Games take up millions of times the data they used to back in the old days. Factor-in digital distribution becoming more common and that PS Plus gets you more ‘free’ games than most people can handle, and you’re probably already running out of space on your PS4 or PS3.
And if not, you will be soon. Thankfully, you can easily fix your storage woes by upgrading your console’s hard drive. Sony has also revealed two new versions of the PS4: the PlayStation 4 Slim and thePlayStation 4 Pro, and we’ll be including guides on how to replace the hard drives of those two consoles as well.
It’s far easier than you might imagine. Sony has done its best to avoid making it feel like tearing your system apart, as it does when you upgrade the hard drive on a desktop, or worse, a laptop.
Update: We’ve included steps for replacing the hard drive of the new PS4 Slim as well.
We’re going to take you through the process, step-by-step, as we upgrade the hard drive of our house PS4. Set aside 40 minutes and you can easily double or quadruple your console’s storage.
Along with this step-by-step guide, we’ve also produced a video that will show you everything you need to know about upgrading your PS4’s hard drive.
Want to upgrade your PS3’s HDD? We’ve done the same with Sony’s older console, the PS3. And if you own both you can even use your PS4’s old HDD in its daddy.
What you’ll need:
- 1x PS4
- 1x Phillips screwdriver
- 1x 2.5-inch SATA HDD
- 1x USB stick (8GB preferred) or 1x FAT32 USB HDD
- 1x laptop or PC with internet
- 1x PS4 controller
- 1x microUSB cable
- Step one: Buying the HDD
Step one: find the right replacement
The first thing to do is to buy your replacement hard drive. The PS4 uses a 2.5-inch SATA hard drive, the kind generally used in laptops or super-slim external drives rather than desktop computers.
It also needs to be under 9.5mm tall thanks to the size of the caddy that lives inside the PS4, which protects the drive and keeping it in place. This does prove to be a little limiting as, at the time of writing at least, lots of 2TB hard drives are a shade too chunky.
To stick on the safe side, we used a Western Digital 1TB drive, which gets you double the storage of the standard 500GB hard drive without busting any seams. This is also the budget buyer’s choice, as you’ll find suitable 1TB hard drives for around £45-50 (about US$69-77, AU$88-98) while 2TB ones, funnily enough, cost almost double the price.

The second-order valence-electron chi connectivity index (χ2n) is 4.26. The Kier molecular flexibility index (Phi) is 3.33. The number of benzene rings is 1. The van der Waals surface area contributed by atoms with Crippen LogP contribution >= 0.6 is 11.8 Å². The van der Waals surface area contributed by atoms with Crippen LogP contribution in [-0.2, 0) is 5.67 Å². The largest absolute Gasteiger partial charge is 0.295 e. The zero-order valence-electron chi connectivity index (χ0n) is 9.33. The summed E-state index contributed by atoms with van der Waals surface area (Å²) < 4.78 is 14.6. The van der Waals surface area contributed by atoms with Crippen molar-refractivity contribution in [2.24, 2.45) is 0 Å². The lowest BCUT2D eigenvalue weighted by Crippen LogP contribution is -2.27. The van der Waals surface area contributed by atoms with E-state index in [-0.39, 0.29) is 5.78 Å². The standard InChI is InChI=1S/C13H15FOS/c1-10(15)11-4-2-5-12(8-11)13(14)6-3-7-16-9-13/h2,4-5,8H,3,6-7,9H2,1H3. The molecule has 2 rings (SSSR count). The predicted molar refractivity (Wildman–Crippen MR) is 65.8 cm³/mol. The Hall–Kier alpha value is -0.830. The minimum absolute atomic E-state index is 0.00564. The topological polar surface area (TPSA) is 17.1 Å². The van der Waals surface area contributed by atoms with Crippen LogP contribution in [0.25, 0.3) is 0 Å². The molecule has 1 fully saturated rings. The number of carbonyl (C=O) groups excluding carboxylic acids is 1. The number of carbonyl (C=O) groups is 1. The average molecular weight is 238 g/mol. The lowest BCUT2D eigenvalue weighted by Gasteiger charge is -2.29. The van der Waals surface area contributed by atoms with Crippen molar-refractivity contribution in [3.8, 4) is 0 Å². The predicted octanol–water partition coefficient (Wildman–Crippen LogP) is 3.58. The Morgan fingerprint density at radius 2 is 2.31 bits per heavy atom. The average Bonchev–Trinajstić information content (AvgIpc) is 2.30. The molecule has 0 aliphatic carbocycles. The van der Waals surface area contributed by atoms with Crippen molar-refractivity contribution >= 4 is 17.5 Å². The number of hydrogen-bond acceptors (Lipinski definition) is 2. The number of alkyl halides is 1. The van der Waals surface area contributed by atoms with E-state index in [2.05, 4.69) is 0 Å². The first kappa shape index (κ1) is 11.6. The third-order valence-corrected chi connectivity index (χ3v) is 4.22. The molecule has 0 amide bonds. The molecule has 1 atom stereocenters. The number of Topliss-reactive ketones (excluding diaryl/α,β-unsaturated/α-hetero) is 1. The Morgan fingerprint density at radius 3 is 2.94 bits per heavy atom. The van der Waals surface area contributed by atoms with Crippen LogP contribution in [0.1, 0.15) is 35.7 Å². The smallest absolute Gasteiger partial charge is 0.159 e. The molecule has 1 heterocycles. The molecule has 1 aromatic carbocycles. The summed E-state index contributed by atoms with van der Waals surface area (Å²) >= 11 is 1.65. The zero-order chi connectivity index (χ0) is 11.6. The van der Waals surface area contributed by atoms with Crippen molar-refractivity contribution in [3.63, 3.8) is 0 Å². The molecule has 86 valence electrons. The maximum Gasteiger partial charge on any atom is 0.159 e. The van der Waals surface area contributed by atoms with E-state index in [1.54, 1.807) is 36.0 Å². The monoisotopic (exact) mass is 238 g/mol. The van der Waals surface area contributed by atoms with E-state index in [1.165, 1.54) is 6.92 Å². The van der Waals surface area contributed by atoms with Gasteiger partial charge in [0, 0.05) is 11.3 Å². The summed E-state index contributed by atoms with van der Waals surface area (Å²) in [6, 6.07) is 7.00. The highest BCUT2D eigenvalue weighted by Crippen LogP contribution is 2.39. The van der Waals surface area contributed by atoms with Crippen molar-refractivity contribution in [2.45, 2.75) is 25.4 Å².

You’ll also see an ‘rpm’ figure when shopping for hard drives. This stands for revolutions per minute and is a rough guideline of a drive’s speed. Most models out there are 5400rpm, just like the standard PS4 hard drive.
If you want to see real improvement in load speeds you need to look for a 7200rpm drive. These tend to cost a bit more.
Want to go all-out? For even better performance, you can install an SSD. However, it’s an extremely expensive upgrade: you’ll pay around £175 (about US$269, AU$175) just to match the 500GB standard storage. Ouch.
Step two: Back-up your PS4
Got the hard drive? The next step is to backup anything you definitely don’t want to lose on your PS4. The bad news is that you can’t backup game installs. Your home internet will just have to take a beating to reinstall the lot.
PS Plus subscribers don’t need to worry too much about game saves either, as they will automatically be saved to the cloud. However, if you want to be extra-safe, you can back them up to a USB stick or external hard drive.
Just insert the drive, then in the PS4 menu go to settings > application saved data management > saved data in system storage. Here you’ll see an option to copy your saves to a USB drive. You need to select the files game-by-game so you might want to leave out any titles you’re never going to play again.
Step three: uncovering the hard drive
Once you are happy you’re not about to wipe out your gaming history, make sure there’s no disc in the drive and turn the PS4 off completely (not standby). If your PS4 heads to standby as standard, hold down on the PS button until the power menu pops-up then select turn off PS4. Next, unplug all the PS4’s cables (that’s the HDMI lead and power cable most likely).
Set the PS4 on a steady surface, put a hand on the shiny top plate and move it to the side a little. This is actually a simple plastic HDD cover that’s not held in place with screws but a basic clip.